Paradox of Choice
Even marketers aren’t averse to the Paradox of Choice. Here’s how technology can prevent us from feeling overwhelmed with the infinite options.Posted in Personalization, Wisdom, Management on 15 August 2019 by:
In my position, I'm fortunate to regularly speak with industry leaders, clients, and those paving the way for us here at Optimove. But recently, one conversation stood out to me: an Optimove user from the travel industry explained how customers experience higher degrees of anxiety as a result of the overwhelming technological options in today’s digital booking world.
The phenomenon, known as the Paradox of Choice, was coined in 2004 by American psychologist Barry Schwartz, and was first discovered in the early 2000s as part of a now famous study focusing on jam. Researchers presented shoppers at an upscale supermarket with jam displays and free samples in various sizes. The study eventually revealed that a large variety of jam options translated into lower sales than when shoppers had fewer items to choose from; customers felt overwhelmed by the options, preferring not to choose and strain themselves by sorting through all the varieties.
Almost 20 years later, we marketers rely on personalization to neutralize the paradox’s effects on our customers. We enjoy the best of both worlds: offering multiple choices, while also limiting the options for each specific customer. However, few—if any—have explored the effects of the Paradox of Choice on us, the marketers.
Today we can communicate with customers across more channels than ever before; we create more content and have a growing number of offers to serve customers. As a result, we have a near infinite amount of marketing strategy combinations at our fingertips.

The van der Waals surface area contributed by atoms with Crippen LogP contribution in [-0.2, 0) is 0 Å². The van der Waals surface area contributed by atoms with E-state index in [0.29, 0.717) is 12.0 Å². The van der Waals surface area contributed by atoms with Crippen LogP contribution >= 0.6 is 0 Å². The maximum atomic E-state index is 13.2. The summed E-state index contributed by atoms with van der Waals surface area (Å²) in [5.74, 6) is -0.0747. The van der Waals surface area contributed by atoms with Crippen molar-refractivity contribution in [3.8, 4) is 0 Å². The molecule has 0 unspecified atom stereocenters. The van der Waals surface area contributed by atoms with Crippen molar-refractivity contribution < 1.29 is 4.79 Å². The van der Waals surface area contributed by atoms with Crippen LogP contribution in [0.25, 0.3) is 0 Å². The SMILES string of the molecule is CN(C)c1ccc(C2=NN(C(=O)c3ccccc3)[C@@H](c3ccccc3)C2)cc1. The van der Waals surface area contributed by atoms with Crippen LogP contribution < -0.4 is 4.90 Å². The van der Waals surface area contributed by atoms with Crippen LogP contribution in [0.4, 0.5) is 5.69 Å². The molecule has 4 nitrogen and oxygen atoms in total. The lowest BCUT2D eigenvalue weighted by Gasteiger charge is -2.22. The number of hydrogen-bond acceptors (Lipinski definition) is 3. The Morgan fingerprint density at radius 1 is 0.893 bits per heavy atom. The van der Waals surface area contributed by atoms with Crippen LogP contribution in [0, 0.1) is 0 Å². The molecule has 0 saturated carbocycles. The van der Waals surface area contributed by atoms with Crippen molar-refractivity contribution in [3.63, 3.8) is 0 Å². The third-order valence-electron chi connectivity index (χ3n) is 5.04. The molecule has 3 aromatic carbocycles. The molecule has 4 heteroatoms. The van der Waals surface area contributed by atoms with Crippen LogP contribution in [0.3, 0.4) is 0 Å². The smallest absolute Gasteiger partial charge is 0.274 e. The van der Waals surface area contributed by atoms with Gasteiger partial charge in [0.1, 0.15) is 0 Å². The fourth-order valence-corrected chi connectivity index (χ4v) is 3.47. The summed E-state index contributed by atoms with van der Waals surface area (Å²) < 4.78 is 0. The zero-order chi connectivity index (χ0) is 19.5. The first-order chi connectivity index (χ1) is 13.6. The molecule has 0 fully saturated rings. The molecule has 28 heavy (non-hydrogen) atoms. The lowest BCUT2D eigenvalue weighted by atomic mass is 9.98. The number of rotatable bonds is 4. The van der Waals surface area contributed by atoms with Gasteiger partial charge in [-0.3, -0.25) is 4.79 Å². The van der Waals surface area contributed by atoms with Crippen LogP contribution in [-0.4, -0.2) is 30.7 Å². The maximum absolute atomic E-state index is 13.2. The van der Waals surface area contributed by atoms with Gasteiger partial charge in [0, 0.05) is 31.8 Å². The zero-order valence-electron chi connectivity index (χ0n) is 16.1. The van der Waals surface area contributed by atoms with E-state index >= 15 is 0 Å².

You might think I’m exaggerating, but let’s look at a simple example in which a marketer has email, SMS, direct mail, Facebook Ads, and GDN as potential execution channels, a library of 20 evergreen content pieces, and 2 offers for customers. This simple example leads to a whopping 200 possible combinations or campaigns, and this is before we even consider the number of segments who can receive these combinations.
Clearly, any marketer would struggle in executing and measuring these options, and that’s when the Paradox kicks in. More options, which hypothetically should lead to easier decision making, actually causes the opposite effect, increased anxiety. Marketers, just as would-be travelers, do one of two things. Either they decide to implement fewer campaigns, or they stop trying new combinations.
Today’s technology, however, can prevent these types of overwhelm. Not only can capabilities like self-optimizing campaigns ensure each customer receives the combination that maximizes their value, but more advanced technologies can help marketers uncover new combinations that otherwise would’ve been left off the table.
Imagine the potential when all marketers need to do is create a combination and let technology decide who and when to serve it based on value maximization. The days of questioning “what if I choose the wrong combination” or “how do I know the next combination won’t have even worse results” will be long gone.
At Optimove, we are hard at work developing the self-optimizing journey, a capability that will free marketers from the Paradox of Choice and present a similar solution to personalization technology. Marketers can create all the combinations they can dream of and the machine will determine which combination maximizes the value for and of each customer.
Yes, this opens the door for never serving customers specific combinations, but it also creates the possibility of serving combinations that would otherwise, not shone through. The day marketers can offer a giant display of “jam” to customers and know that they, nor the customers, will be paralyzed by the assortment is just around the corner.